Cookies & GDPR: what’s really important?
When you think about data law and privacy legislations, cookies easily come to mind as they’re directly related to both. So if your website's cookie implementation is not compliant you could be easily exposed to a GDPR breach that can damage the success of your business. Now it’s the time to learn more about the dealing with EU's GDPR, cookies, and data privacy compliance on your website.
You probably landed on this page because you’re concerned about the privacy-related regulations and you want to be sure that your website is compliant.
We believe you have every reason to do so because nowadays, consumer data privacy became a key focus for regulators and consumers alike, as many turned to online services and platforms to fulfil day-to-day functions.
As the last years passed, marketers had to become familiar with “the death of the cookie,” which was correlated with an increase in data privacy regulations, such as the General Data Protection Regulation (GDPR). And let’s face it, cookies can be seen as important tools that can give businesses a great deal of insight into their users’ online activity.
We advise you to keep reading to learn more about the most important things when dealing with EU’s GDPR, cookies, and data privacy compliance on your website.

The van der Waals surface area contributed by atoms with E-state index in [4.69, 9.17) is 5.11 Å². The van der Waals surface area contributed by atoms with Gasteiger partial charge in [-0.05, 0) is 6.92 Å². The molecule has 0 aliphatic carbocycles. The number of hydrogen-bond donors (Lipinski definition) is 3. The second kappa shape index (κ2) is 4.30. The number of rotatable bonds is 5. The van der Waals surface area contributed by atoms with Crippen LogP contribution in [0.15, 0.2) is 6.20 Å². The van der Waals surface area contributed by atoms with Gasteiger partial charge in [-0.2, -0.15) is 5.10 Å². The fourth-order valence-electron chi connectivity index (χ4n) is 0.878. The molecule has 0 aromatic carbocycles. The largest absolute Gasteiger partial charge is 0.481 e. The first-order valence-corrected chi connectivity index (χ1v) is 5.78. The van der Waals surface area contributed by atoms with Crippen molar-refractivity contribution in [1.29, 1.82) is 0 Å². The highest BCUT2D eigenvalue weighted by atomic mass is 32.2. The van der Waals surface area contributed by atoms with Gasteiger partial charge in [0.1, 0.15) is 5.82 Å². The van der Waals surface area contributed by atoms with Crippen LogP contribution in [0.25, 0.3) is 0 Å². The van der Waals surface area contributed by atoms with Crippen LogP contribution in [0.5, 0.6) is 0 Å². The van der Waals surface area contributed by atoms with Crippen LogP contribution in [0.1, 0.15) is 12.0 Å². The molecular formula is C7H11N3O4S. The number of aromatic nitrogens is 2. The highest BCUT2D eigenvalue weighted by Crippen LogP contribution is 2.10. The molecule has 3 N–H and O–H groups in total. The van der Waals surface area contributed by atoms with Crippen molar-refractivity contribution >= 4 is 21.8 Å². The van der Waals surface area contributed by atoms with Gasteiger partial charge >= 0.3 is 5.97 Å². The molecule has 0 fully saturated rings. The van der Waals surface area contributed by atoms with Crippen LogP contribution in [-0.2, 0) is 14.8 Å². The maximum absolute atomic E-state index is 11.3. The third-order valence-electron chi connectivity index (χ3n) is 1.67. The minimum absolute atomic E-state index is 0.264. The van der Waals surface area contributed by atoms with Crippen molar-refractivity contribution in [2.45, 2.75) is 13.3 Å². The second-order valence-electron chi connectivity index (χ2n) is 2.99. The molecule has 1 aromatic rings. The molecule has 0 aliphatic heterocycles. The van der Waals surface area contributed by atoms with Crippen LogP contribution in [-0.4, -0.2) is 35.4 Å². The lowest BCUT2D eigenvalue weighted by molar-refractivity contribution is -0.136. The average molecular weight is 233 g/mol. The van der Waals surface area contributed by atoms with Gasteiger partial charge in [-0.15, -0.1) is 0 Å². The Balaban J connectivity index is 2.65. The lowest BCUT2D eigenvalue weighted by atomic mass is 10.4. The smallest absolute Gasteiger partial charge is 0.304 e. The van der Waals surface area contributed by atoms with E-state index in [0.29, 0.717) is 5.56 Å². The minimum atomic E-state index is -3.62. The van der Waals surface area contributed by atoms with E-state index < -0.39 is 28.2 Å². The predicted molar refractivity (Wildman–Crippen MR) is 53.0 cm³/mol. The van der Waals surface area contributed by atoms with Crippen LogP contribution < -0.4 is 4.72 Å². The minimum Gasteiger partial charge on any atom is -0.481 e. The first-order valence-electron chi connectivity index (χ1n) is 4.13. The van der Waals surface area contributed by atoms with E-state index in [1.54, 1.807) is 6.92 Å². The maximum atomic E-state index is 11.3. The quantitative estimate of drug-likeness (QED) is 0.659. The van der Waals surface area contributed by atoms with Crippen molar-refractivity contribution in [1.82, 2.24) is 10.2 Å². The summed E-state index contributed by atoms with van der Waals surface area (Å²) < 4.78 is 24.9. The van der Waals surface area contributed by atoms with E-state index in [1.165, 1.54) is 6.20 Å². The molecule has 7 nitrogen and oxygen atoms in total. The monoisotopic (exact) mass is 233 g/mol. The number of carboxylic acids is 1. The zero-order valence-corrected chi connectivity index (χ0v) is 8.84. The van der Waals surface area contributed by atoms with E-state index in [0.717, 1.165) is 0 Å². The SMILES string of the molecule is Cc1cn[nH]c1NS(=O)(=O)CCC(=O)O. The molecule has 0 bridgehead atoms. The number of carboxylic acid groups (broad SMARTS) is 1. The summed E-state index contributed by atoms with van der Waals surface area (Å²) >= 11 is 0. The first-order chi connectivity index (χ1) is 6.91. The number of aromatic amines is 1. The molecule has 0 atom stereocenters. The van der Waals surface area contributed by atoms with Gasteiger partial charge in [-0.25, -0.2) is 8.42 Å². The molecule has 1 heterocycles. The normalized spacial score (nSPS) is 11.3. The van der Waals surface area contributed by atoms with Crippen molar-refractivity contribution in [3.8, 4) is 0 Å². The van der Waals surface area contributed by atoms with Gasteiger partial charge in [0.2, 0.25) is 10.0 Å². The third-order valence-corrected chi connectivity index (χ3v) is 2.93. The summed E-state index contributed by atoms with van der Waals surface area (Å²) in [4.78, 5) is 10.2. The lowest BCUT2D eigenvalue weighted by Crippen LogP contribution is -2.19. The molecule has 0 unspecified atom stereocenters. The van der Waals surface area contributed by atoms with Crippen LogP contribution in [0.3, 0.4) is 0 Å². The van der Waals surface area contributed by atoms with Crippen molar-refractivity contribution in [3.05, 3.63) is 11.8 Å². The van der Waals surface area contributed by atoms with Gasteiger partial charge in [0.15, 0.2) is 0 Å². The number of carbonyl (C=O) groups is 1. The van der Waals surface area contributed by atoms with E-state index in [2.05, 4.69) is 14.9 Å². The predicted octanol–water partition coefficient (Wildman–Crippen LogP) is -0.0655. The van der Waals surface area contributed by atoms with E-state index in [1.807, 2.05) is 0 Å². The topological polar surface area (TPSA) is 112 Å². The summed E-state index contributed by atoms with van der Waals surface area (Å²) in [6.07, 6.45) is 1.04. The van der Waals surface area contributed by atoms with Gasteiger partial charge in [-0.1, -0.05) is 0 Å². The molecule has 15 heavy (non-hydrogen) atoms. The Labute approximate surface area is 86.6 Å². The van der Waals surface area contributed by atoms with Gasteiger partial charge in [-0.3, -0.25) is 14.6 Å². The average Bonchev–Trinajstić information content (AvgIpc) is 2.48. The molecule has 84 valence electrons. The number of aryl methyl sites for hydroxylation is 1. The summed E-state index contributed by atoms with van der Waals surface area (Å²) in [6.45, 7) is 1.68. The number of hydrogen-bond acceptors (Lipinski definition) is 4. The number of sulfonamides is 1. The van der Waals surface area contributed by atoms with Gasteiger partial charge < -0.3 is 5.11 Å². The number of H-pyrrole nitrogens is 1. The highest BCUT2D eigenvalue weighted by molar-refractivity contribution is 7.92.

What’s up with cookies?
You probably heard it before – cookies are advertisers’ weapons to track your online activity so that they can target you with highly specific ads.
Cookies are text files with small pieces of data that are used to identify your computer as you use a computer network. Some specific cookies are used to identify specific users and improve your web browsing experience. At the first glance, cookies are harmless and serve crucial functions for websites.
However, cookies can store a lot of data, enough to potentially identify you without your consent. Given the amount of data that cookies can contain, they can be considered personal data in certain circumstances and, therefore, subject to the GDPR.
Cookies and data privacy regulations
If you are operating a website with international traffic, you need to know how that data privacy and cookies are strongly connected. No worries, we’ve got you covered, just keep reading to discover the bigger picture.
It all started with the General Data Protection Regulation (GDPR), an EU legislation that governs all collection and processing of personal data from individuals inside the EU. Afterwards, browsers like Firefox and Safari abolished third-party cookie tracking along with Apple’s iOS update in 2020, while Google has announced it will deprecate cookies by 2023.
What you really need to know is that GDPR focuses on the legal responsibility of website owners and operators to make sure that personal data is collected and processed lawfully. It’s also relevant to mention that a website outside of the EU is required to comply with this regulation, if it collects data from users inside the EU.